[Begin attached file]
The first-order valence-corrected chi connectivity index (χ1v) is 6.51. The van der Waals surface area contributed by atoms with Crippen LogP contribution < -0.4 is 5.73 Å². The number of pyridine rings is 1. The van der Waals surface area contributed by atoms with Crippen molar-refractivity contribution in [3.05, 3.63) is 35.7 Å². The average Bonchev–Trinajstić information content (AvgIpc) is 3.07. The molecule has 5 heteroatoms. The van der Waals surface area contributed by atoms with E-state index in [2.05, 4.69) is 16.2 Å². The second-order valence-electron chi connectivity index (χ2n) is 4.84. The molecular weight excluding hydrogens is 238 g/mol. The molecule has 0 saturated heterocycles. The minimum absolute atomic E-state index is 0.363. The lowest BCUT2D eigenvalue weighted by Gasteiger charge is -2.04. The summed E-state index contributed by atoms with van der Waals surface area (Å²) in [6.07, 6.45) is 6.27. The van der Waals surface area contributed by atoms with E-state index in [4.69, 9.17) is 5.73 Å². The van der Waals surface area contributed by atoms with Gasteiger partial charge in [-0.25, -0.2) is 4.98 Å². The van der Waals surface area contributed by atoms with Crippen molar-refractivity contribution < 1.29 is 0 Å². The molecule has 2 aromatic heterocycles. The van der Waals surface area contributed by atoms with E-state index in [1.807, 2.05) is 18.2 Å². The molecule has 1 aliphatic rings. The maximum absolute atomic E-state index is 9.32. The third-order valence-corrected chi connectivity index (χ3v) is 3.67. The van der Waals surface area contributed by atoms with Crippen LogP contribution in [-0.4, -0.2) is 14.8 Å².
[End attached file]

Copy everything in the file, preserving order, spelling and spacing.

The first-order valence-corrected chi connectivity index (χ1v) is 6.51. The van der Waals surface area contributed by atoms with Crippen LogP contribution < -0.4 is 5.73 Å². The number of pyridine rings is 1. The van der Waals surface area contributed by atoms with Crippen molar-refractivity contribution in [3.05, 3.63) is 35.7 Å². The average Bonchev–Trinajstić information content (AvgIpc) is 3.07. The molecule has 5 heteroatoms. The van der Waals surface area contributed by atoms with E-state index in [2.05, 4.69) is 16.2 Å². The second-order valence-electron chi connectivity index (χ2n) is 4.84. The molecular weight excluding hydrogens is 238 g/mol. The molecule has 0 saturated heterocycles. The minimum absolute atomic E-state index is 0.363. The lowest BCUT2D eigenvalue weighted by Gasteiger charge is -2.04. The summed E-state index contributed by atoms with van der Waals surface area (Å²) in [6.07, 6.45) is 6.27. The van der Waals surface area contributed by atoms with E-state index in [4.69, 9.17) is 5.73 Å². The van der Waals surface area contributed by atoms with Gasteiger partial charge in [-0.25, -0.2) is 4.98 Å². The van der Waals surface area contributed by atoms with Crippen molar-refractivity contribution < 1.29 is 0 Å². The molecule has 2 aromatic heterocycles. The van der Waals surface area contributed by atoms with E-state index in [1.807, 2.05) is 18.2 Å². The molecule has 1 aliphatic rings. The maximum absolute atomic E-state index is 9.32. The third-order valence-corrected chi connectivity index (χ3v) is 3.67. The van der Waals surface area contributed by atoms with Crippen LogP contribution in [-0.4, -0.2) is 14.8 Å².